Two years after the Deepwater Horizon oil platform exploded in the Gulf of Mexico, restoration efforts are still underway. The Deepwater Horizon drilling rig explosion refers to the April 20, 2010 explosion and subsequent fire on the Deepwater Horizon semi-submersible Mobile Offshore Drilling Unit (MODU), which was owned and operated by Transocean and drilling for BP in the Macondo Prospect oil field about 40 miles (60 km) southeast of the Louisiana coast, as per Wikipedia. The explosion killed 11 workers and injured 16 others; another 99 people survived without serious physical injury. It caused the Deepwater Horizon to burn and sink, and started a massive offshore oil spill in the Gulf of Mexico. This environmental disaster is now considered the second largest in U.S. history. At the time of the accident, scientists struggled with a solution to contain oil in the Gulf of Mexico, which killed animal and plant life and took a terrible toll on many industries. The explosion dumped more than 4.9 million barrels of crude oil into the Gulf of Mexico before engineers were able to cap the leak three months later. This spill affected the underwater ecosystem in the Gulf, and also the lives of many individuals who relied on the body of water for a living.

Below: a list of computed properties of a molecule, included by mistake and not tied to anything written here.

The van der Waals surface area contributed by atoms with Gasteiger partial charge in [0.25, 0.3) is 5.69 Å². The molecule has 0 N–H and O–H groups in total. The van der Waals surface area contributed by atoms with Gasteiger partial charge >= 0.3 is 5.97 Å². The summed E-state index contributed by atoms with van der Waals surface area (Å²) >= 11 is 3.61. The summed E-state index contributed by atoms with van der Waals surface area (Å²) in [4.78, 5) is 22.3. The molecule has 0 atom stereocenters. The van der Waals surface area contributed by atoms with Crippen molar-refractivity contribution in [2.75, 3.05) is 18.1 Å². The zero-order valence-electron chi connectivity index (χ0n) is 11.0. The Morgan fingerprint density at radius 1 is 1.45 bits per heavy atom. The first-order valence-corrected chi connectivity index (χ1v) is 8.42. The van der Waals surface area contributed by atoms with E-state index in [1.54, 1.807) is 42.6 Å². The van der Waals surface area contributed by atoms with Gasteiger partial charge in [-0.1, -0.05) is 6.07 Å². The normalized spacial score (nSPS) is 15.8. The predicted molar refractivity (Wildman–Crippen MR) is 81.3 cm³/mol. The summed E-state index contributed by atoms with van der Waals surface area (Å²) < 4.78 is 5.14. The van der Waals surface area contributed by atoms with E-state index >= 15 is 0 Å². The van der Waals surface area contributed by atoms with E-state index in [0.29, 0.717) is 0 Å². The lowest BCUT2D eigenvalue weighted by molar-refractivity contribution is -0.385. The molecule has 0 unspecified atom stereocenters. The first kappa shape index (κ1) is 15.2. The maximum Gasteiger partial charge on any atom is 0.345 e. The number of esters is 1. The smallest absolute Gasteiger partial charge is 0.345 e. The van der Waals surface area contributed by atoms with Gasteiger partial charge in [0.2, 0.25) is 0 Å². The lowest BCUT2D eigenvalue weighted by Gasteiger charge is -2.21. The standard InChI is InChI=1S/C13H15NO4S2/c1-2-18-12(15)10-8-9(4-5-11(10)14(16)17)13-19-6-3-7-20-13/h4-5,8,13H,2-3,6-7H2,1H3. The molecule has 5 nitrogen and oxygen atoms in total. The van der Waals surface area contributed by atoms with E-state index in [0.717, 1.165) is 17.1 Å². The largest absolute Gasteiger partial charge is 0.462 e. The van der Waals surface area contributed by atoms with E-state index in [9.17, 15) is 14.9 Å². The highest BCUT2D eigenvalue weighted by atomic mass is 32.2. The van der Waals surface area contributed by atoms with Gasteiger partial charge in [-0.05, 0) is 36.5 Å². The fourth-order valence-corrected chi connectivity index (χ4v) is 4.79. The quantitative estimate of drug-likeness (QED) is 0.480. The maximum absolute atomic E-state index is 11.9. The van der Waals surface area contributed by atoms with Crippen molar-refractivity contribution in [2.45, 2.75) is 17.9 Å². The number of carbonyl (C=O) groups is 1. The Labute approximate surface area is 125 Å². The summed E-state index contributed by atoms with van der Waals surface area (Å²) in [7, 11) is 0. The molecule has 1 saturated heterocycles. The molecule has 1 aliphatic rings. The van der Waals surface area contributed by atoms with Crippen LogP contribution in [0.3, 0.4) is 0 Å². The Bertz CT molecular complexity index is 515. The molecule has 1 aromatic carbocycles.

Researchers in China have made a new type of membrane that can separate oil from water and could potentially be used in oil spills, as per pubs.rsc.org. The membrane works by interacting differently with the substances as it is both superhydrophobic and superoleophilic, so that it repels water but attracts oil. This means that the oil is absorbed through the membrane, but the water cannot penetrate. The membrane is made from a polymerised fluorinated polybenzoxazine (F-PBZ) layer on top of cellulose acetate nanofibres. The scientists used an electrospinning technique (in which a viscous liquid is passed through a conducting needle to form a thread) to create a porous structure that makes the membrane even better at absorbing the oil. Bin Ding from Donghua University leads the team that developed this technology. He explains that one of the best things about their membranes is that they are stable and can be used over a wide pH range, making them suitable for use in a variety of challenging environments. The complex surface of the membrane gives it a surface area of 58.96 m2/g. Ding comments that ‘currently, there are no other membranes with such a high surface area for oil spill clean-up’. John Howarter, an expert in polymer membranes from Purdue University, US, thinks this research is a significant achievement. ‘The performance of their materials is remarkable with the extreme contact angle difference between the oil (at 3 degrees) and water (161 degrees). Technology such as this is useful for dealing with large scale environmental problems, but could also be used in a manufacturing setting.’ Ding’s team’s use of simple techniques will make it possible for them to produce their membranes on a larger, industrial sized, scale in the future, but first they will be improving the structure of the membranes to fine tune their performance. They are also working on other F-PBZ hybrid fibrous membranes to see what else they can do with them.